As I said before, with the trial N900 gone back to WOMWorld, I wanted to compare the Nokia N900 to its most obvious competitor, the iPhone, and the outcome was important enough to do in a seperate post. So here goes.
The thing is, the N900 is not just a phone, it’s more than that. Yes, every marketing department says that every time they bring out a new phone, but in a very few cases it’s actually been true. It was true about the first smartphone; it was true about the first iPhone; and it’s true about the N900. The first smartphone was the start of the smartphone market, the first iPhone was the start of the app store and marked the real birth of the mobile web; and the N900 is the first real convergent device and it marks the first time there’s been a real, compromise-free choice between a walled garden from Apple and an open platform. There are two reasons why this is true, and why the N900 is fundamentally better than the iPhone, and more importantly, why it will remain so, and they are:
- Convergence. Right now, you have several communications streams — email, twitter, facebook, IM, SMS, VoIP, voice, and more. Convergence is about handling all of those in a single device, all fully supported and fully integrated, and with the ability to both consume and create content. Nothing else on the market today can touch the N900 for this, including the iPhone. The N900 takes convergence as a design principle from the hardware level on up; the iPhone does not. And the iPhone is not likely to even try to compete with the N900 in this area because Steve Jobs does not want convergence. As Charles Stross pointed out recently, computing as we know it is just past a major tipping point that will see mobile computing change the field utterly. Whomever owns the the app store and the communications streams will own that market, and Steve Jobs realises that that ownership is key to Apple’s business model. Which takes us into the second point:
- Freedom. What the N900 does is to take existing communications streams (voice, VoIP, twitter, etc) and bring them all to you over one single device using open standards. The point of the N900 is to be a tool for you to use, whereas the point of the iPhone platforms is to be a tool to allow Apple to own the communications stream (ironically, that means that Nokia is now being more like Apple’s earlier days thanks to a change in philosophy at Apple that Slate recently noted). It’s a difference reflected in the nature of the two companies; Nokia makes communications devices to work on standardised networks owned by several other third parties; its products must interoperate with others well or it goes out of business. Apple, however, makes products that must not work well with other products or Apple’s business model won’t work and they go out of business. Got an iPod? How do you get music to it? Yup, iTunes. No drag-and-drop, no straightforward file transfer, you have to go via an Apple product, and not just some application they sell to you once, but an application they maintain ongoing involvement in via the app store and iTunes store. The iPhone platforms lock you in, while the N900 allows you the freedom to do whatever you want. The N900 is probably the closest thing to a phone that both Richard Stallman and Steve Wozniak would be happy to use as we are ever likely to see. It runs linux, you can code for it in a range of languages, there’s no wierd licencing deal going on, it plays with every existing communications stream out there; even in hardware, it uses industry-standard connectors for the headphones and microUSB ports and other subsystems. This phone is an object example in how to build a device that’s about giving the user a better tool to use; rather than building a better EULA to force the user to use your device; and it’s also an object lesson in why something that sounds as hippie-flower-power as ‘Freedom’ is actually a serious end-user issue.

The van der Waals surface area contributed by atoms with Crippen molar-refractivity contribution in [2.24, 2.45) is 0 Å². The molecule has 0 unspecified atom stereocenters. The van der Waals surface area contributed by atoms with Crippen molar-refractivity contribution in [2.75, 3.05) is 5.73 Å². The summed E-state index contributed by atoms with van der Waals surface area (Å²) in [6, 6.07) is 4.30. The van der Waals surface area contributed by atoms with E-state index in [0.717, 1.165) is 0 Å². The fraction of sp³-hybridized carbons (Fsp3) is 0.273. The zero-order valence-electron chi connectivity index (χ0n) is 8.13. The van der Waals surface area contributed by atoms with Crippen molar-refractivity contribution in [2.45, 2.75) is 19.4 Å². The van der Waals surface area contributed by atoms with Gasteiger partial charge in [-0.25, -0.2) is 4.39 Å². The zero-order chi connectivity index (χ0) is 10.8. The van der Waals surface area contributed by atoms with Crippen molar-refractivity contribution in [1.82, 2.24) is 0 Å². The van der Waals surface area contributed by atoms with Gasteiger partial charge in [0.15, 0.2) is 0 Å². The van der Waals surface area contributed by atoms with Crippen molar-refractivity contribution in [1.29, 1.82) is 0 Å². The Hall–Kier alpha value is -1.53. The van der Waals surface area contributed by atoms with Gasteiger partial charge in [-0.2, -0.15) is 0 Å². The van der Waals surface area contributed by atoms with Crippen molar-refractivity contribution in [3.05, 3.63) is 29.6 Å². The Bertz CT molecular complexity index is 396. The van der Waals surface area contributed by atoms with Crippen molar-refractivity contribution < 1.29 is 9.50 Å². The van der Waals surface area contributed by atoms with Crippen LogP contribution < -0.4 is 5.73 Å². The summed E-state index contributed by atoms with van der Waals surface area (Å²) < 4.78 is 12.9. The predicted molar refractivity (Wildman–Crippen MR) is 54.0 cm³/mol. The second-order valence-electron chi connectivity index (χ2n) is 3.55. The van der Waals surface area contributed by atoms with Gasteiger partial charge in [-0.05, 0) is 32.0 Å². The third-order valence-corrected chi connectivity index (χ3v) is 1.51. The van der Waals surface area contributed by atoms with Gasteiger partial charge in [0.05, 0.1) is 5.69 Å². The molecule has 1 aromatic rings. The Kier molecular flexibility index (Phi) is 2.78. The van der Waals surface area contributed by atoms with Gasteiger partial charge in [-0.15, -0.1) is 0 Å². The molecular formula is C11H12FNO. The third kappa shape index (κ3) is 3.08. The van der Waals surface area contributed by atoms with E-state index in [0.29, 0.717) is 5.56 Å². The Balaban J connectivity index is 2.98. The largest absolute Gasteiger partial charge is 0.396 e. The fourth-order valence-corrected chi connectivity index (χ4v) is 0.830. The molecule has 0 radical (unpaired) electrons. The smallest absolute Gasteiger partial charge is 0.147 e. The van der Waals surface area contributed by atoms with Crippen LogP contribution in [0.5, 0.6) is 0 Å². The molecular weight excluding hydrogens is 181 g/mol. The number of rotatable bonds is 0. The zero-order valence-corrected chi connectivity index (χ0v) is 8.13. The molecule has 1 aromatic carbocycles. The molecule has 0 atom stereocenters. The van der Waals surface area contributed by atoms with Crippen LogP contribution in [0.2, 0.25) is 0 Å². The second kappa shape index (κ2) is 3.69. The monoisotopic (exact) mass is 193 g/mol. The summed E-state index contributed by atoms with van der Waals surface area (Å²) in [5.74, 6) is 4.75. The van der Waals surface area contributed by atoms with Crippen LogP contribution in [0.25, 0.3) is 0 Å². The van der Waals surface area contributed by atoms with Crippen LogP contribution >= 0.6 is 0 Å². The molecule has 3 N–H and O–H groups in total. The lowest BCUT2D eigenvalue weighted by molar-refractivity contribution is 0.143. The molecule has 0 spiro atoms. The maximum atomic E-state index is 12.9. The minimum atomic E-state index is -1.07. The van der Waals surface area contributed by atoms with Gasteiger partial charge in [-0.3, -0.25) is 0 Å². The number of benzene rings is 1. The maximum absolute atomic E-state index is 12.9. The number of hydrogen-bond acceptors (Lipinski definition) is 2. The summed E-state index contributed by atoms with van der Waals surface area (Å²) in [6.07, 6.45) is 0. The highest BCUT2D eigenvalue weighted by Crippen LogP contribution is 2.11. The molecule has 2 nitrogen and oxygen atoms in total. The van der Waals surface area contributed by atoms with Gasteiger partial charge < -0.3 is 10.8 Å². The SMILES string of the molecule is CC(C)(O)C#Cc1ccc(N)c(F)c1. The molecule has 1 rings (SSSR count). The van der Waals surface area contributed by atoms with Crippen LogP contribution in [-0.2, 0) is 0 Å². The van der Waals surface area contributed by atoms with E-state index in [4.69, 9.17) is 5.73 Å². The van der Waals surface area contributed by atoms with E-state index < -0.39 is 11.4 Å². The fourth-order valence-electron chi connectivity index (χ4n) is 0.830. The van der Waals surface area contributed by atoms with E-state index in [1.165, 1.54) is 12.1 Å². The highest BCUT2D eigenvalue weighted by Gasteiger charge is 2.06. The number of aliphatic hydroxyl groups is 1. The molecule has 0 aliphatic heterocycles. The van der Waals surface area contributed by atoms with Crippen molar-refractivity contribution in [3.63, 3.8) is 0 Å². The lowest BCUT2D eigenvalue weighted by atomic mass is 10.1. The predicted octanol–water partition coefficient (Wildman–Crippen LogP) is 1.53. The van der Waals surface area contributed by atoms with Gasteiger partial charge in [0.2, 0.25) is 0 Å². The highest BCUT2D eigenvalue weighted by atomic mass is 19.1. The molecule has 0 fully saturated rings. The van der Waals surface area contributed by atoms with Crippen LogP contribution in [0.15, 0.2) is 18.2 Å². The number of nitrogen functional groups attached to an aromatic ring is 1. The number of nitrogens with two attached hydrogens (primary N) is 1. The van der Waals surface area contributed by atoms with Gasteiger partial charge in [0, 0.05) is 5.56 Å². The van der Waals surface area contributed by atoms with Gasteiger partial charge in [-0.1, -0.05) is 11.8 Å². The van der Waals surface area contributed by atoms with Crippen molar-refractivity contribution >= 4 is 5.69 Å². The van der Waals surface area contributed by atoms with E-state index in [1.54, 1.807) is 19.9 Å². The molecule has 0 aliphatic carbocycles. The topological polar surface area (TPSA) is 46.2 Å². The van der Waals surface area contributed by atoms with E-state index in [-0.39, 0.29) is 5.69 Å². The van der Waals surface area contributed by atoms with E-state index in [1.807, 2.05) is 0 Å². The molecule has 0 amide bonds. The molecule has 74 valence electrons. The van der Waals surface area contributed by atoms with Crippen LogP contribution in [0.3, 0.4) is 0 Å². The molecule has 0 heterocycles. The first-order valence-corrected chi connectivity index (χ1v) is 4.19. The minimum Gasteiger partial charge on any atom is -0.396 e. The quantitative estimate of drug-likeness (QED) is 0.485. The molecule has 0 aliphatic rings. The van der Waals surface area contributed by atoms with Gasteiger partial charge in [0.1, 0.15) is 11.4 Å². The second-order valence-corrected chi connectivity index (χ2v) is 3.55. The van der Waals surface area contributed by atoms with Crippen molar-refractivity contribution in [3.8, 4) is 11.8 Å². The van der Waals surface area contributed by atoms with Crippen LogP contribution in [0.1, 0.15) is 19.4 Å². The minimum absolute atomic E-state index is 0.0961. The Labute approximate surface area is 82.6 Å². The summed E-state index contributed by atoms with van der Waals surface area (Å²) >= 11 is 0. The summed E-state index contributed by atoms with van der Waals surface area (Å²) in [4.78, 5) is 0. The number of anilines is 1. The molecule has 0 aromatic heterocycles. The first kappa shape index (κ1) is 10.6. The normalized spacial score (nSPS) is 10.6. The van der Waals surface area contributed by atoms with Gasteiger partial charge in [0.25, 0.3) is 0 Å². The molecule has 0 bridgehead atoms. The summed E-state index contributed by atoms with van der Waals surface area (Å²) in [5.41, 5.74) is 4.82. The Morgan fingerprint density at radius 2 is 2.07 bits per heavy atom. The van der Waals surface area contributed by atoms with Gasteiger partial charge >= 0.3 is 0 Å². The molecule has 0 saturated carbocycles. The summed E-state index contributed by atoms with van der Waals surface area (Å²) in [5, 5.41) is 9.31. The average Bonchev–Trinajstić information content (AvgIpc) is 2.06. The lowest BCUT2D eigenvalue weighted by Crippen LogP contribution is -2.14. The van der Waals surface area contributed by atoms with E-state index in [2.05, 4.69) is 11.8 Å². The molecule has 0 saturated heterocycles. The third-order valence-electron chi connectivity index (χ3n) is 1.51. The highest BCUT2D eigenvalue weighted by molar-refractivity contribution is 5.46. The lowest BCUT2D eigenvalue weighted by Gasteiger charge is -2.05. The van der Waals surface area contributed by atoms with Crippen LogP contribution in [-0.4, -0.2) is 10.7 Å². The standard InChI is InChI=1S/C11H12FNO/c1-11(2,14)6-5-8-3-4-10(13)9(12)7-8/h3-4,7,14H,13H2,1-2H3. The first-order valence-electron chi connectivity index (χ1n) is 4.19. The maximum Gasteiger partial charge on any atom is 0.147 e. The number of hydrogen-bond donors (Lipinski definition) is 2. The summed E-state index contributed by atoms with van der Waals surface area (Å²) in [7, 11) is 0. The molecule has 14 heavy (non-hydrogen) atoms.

In an Apple-v-Nokia comparison, the Nokia N900 kicks the iPhone’s backside. In design, the N900 does convergence far, far better. In ideology, the iPhone isn’t even playing the same game as the N900. In price, the N900 costs 25% less than the iPhone (and does more than it). Granted, there are implementation bugs, but comparing what the Nokia represents to what the iPhone represents, I’ll take the Nokia any day of the week. The N900 only lacks polish — the iPhone lacks substance and that’s a far more serious problem.
So why doesn’t Android kick the iPhone’s backside in this way? Because in terms of convergence, Android isn’t quite as far along as the N900 (yet). And because in terms of freedom, Android is just another walled garden but this time with a different name on the wall. Granted, Android’s walled garden is a better place than the iPhone’s but it’s still got walls. The N900 is just that little bit better at convergence and just that little bit better at being open. For example, you use standard Debian repositories on the N900, not an app store. Want to get your software on the N900 from a distribution point of view? You don’t have to go via Nokia. That’s a pretty fundamental difference, and so long as Nokia don’t try to alter that, they’ll have the better product from an end-user’s point of view.
So should you buy an N900? Will I be buying one?
Yes, in short. It’s far cheaper than the iPhone, it does more, it restricts me less, it’s more expandable and usable, and it makes my life a lot easier than any other smartphone or netbook would. It would reduce the amount of stuff I have to cart about the place with the E71 and do the jobs I need doing better than I can do them at the moment. I just need to find a local place to buy from so I can get a fast fix/replacement in the event that bug 6063 shows up again.